Solar system caught in an interstellar tempest

Article in New Scientist Sept. 6, 2013

The solar system is travelling through much stormier skies than we thought, and might even be about to pop out of the huge gas cloud we have been gliding through for at least 45,000 years. That’s the implication of a multi-decade survey of the interstellar wind buffeting the solar system, which has revealed an unexpected change in the wind’s direction…. Journal reference: Science, DOI: 10.1126/science.1239925

Quotes by Robert Meier in New Scientist article

“It’s possible we’re seeing a structure that is not necessarily an edge,” saysRobert Meier, now at George Mason University in Fairfax, Virginia, who helped make the original STP 72-1 measurements. “A change of direction of flow in a stream could mean you’re near the bank, or that there’s a rock in the middle of the stream or something like that. It’s always harder to figure out what’s going on when you’re in the middle.”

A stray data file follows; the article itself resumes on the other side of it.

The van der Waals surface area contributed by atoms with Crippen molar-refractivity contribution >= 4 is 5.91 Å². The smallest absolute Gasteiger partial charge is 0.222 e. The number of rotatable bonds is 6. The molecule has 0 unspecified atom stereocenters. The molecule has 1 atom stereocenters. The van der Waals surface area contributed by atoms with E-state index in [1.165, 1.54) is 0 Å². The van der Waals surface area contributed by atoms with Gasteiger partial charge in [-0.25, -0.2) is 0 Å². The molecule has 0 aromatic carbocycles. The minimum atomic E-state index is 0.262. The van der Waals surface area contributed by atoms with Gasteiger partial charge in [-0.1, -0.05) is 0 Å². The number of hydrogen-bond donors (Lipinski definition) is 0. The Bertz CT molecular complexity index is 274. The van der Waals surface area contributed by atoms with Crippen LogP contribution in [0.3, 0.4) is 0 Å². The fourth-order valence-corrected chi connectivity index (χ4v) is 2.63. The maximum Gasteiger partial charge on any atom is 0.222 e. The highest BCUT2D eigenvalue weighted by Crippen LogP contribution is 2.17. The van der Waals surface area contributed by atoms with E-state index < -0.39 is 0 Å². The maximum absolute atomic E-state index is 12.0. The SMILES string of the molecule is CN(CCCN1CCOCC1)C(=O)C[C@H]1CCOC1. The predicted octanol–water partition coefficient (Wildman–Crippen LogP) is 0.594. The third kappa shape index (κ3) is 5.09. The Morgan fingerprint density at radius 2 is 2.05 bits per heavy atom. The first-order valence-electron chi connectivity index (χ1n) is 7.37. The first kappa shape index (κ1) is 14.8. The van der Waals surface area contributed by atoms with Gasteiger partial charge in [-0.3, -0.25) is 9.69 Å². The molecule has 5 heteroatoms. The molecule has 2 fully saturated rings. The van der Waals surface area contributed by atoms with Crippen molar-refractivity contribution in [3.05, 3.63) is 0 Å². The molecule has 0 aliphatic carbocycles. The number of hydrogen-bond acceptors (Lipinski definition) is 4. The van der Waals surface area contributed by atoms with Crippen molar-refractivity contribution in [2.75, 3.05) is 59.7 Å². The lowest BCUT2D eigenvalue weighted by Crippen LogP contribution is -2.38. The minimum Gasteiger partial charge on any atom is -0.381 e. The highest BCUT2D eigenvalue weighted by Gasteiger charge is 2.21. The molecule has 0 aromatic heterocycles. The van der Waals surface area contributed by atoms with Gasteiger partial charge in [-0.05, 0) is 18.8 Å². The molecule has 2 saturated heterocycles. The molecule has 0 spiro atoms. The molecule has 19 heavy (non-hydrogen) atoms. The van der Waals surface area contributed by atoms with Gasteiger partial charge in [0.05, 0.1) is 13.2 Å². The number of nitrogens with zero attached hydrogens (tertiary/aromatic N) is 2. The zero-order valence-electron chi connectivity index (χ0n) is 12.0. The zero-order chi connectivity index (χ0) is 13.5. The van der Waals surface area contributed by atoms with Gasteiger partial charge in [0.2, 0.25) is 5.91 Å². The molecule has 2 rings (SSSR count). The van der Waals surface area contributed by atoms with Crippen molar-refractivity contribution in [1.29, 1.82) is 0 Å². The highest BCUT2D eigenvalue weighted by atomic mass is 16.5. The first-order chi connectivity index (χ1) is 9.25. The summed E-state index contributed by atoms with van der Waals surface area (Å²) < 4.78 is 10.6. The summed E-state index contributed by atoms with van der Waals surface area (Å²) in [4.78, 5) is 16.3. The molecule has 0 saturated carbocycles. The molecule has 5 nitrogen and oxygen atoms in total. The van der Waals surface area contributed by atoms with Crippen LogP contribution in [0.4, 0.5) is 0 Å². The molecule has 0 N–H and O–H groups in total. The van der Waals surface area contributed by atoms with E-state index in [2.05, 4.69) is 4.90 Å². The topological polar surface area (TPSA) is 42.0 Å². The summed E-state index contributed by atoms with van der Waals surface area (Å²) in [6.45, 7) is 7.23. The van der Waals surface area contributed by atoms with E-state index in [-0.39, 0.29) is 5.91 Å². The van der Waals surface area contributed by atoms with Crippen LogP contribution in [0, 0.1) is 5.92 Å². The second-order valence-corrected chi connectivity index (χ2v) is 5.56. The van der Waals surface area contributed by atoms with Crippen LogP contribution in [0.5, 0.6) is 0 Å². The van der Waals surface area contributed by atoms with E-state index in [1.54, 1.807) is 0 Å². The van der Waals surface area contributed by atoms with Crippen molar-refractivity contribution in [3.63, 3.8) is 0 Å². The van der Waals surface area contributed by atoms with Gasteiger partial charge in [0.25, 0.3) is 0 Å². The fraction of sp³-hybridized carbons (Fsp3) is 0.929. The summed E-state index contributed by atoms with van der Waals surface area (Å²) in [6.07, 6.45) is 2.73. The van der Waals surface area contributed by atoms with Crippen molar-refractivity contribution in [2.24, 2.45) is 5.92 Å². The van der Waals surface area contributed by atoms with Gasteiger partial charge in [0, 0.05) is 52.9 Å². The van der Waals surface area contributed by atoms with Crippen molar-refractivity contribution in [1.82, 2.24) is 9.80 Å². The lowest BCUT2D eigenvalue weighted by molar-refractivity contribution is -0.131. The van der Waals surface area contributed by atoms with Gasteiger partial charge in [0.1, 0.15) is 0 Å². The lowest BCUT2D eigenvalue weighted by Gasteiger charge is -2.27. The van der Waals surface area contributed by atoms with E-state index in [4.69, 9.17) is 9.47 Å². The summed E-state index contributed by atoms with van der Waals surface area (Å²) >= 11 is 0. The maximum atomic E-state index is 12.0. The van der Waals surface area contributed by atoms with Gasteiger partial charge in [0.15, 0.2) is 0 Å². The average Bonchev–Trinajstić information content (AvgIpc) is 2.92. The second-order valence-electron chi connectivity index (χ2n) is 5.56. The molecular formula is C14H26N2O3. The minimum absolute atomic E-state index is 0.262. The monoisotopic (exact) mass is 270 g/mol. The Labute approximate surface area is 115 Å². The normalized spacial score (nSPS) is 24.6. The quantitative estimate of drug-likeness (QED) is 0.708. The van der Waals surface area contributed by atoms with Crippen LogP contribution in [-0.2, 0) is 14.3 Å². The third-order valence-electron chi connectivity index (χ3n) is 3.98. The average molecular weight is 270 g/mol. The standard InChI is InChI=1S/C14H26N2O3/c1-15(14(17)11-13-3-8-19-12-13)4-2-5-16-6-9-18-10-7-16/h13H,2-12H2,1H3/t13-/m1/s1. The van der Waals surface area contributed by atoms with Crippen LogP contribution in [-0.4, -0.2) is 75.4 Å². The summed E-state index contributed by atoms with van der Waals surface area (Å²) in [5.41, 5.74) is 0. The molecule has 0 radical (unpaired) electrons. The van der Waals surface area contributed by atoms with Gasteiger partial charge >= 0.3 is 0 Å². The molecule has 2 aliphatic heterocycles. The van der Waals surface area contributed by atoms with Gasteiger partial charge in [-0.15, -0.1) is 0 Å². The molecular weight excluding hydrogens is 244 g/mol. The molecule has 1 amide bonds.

Meier adds that there might be an issue in comparing different types of data. None of the more recent spacecraft have looked at the scattered UV light created as atoms from the cloud interact with solar particles. Instead most made direct measurements of the helium atoms. It would help make the case if we could create modern maps of the UV light and compare those with the 1972 readings from the DoD satellite. “Getting backscatter measurements in this modern era, that would be pretty definitive,” he says. “Either they’re both going to get the same direction or they’re not.

Solar system traveling through clouds

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